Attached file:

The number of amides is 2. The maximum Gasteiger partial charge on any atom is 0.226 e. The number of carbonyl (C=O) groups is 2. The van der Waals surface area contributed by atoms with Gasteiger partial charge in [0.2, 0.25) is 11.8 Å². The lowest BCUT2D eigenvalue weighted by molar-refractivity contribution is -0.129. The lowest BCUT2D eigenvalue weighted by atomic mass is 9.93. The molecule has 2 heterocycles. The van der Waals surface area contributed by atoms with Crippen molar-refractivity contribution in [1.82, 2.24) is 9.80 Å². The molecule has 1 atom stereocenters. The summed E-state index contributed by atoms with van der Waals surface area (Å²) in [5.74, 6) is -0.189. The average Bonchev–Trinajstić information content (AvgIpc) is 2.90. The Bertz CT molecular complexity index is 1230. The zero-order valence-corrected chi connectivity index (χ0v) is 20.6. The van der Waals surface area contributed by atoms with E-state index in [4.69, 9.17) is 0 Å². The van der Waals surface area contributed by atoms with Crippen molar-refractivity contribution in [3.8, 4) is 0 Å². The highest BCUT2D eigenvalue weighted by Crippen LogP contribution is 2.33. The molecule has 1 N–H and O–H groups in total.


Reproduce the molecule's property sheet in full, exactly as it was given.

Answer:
The number of amides is 2. The maximum Gasteiger partial charge on any atom is 0.226 e. The number of carbonyl (C=O) groups is 2. The van der Waals surface area contributed by atoms with Gasteiger partial charge in [0.2, 0.25) is 11.8 Å². The lowest BCUT2D eigenvalue weighted by molar-refractivity contribution is -0.129. The lowest BCUT2D eigenvalue weighted by atomic mass is 9.93. The molecule has 2 heterocycles. The van der Waals surface area contributed by atoms with Crippen molar-refractivity contribution in [1.82, 2.24) is 9.80 Å². The molecule has 1 atom stereocenters. The summed E-state index contributed by atoms with van der Waals surface area (Å²) in [5.74, 6) is -0.189. The average Bonchev–Trinajstić information content (AvgIpc) is 2.90. The Bertz CT molecular complexity index is 1230. The zero-order valence-corrected chi connectivity index (χ0v) is 20.6. The van der Waals surface area contributed by atoms with E-state index in [4.69, 9.17) is 0 Å². The van der Waals surface area contributed by atoms with Crippen molar-refractivity contribution in [3.8, 4) is 0 Å². The highest BCUT2D eigenvalue weighted by Crippen LogP contribution is 2.33. The molecule has 1 N–H and O–H groups in total.